Cosmetic surgery is something that is becoming increasingly normalised in the West, with a wide array of accessible surgeries and treatments now available from high-street aesthetic clinics and private plastic surgery facilities across the country. But, despite this growing popularity, there is still the matter of cost.

In difficult times, Brits are finding it harder to afford cosmetic procedures. Even where they have medical or mental health benefits, and NHS coverage applies, the waiting times can be too long for prospective patients to bear – leading them to look farther afield for treatment. What are the dangers of this?

Hair Transplants

One of the most popular elective procedures, for which a great many travel to Turkey in order to receive, is that of the hair transplant. Hair transplants involve the relocation of hair follicles from one part of the body to another, in order to redistribute hair growth and return confidence to those with bald spots or other hair growth issues. Hair transplants are a purely elective procedure, and not often prescribed by the NHS to begin with – making it the remit of private healthcare organisations and aesthetics clinics.

The prevailing reason for which the journey is made though when it comes to hair transplants, is cost. A number of factors are at play with regard to cost, from exchange rates and local economies to the relative value of certain processes and procedures. In some cases, though, cuts to costs are only made possible thanks to a more relaxed approach to medical procedures.

Put simply, the regulations surrounding healthcare and safety in medicine are less rigorous than with the NHS, a fact that can lead to poorer healthcare outcomes. With this in mind, making a civil claim as a result of potentially negligent care can be more difficult, despite the increased likelihood of negligent care.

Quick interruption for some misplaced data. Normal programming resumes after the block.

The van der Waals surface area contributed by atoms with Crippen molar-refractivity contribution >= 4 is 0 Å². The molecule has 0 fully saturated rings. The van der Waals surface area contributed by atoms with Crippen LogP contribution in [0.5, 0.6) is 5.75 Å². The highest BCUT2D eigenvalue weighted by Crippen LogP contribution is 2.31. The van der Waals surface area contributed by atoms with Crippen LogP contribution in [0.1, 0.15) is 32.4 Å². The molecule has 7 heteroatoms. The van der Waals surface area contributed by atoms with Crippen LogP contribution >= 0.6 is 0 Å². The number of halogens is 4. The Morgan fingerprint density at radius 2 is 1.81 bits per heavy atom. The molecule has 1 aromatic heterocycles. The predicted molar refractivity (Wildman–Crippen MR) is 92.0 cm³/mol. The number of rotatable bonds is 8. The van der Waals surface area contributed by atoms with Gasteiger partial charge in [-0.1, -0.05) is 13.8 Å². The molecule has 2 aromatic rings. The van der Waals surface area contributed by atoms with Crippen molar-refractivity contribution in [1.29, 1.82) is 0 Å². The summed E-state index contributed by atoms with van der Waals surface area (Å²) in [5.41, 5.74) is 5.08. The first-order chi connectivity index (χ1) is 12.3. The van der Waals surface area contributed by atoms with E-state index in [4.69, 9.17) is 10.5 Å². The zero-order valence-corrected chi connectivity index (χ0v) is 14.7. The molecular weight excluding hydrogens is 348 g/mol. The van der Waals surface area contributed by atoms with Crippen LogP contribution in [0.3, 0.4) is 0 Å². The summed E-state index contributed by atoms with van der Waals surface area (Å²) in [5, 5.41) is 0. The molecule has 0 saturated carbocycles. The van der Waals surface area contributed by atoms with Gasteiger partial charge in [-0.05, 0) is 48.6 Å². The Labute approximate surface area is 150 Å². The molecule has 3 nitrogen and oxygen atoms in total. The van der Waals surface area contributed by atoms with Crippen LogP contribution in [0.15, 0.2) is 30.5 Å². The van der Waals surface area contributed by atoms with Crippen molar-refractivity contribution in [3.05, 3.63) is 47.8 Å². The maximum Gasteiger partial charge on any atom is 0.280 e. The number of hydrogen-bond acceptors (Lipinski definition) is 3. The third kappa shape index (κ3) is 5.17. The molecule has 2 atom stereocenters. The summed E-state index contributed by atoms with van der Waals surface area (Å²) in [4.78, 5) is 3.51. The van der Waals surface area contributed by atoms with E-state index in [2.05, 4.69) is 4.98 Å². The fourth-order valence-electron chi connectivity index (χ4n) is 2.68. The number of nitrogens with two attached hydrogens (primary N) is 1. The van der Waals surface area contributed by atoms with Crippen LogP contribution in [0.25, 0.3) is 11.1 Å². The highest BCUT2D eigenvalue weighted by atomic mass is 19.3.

‘Turkey Teeth’

The same differences in regulation and standards have enabled another common procedure that invites international custom – this time in the form of dentistry. Dental care was an early victim of privatisation efforts in the UK, and as such is a difficult practice for the general public to invest in. Where serious dental issues emerge, it is often cheaper for Brits to elect for drastic measures than treatment; hence, the high popularity of crowns.

Crowns are custom-shaped teeth, installed onto existing tooth material as a unit or individually. This process can involve the filing-down of existing teeth to create ‘pegs’, onto which artificial teeth are fitted. This can be a wholesale measure to reduce the impact of cracks, decay and discolouration, but can also invite detrimental results.

Additional Barriers

The above examples illustrate some essential differences between the quality of care between the UK and other areas in the world, despite rising standards everywhere. However, outside of the care itself – and in acknowledgement that there are world-leading medical facilities on every continent, not just in the West – there are additional barriers to care that can make treatment and recovery difficult. Chief among these barriers is language, as communicating pain, discomfort or a problem with your results can be near-impossible. This can slow responses to issues, and complicate problems as they develop.

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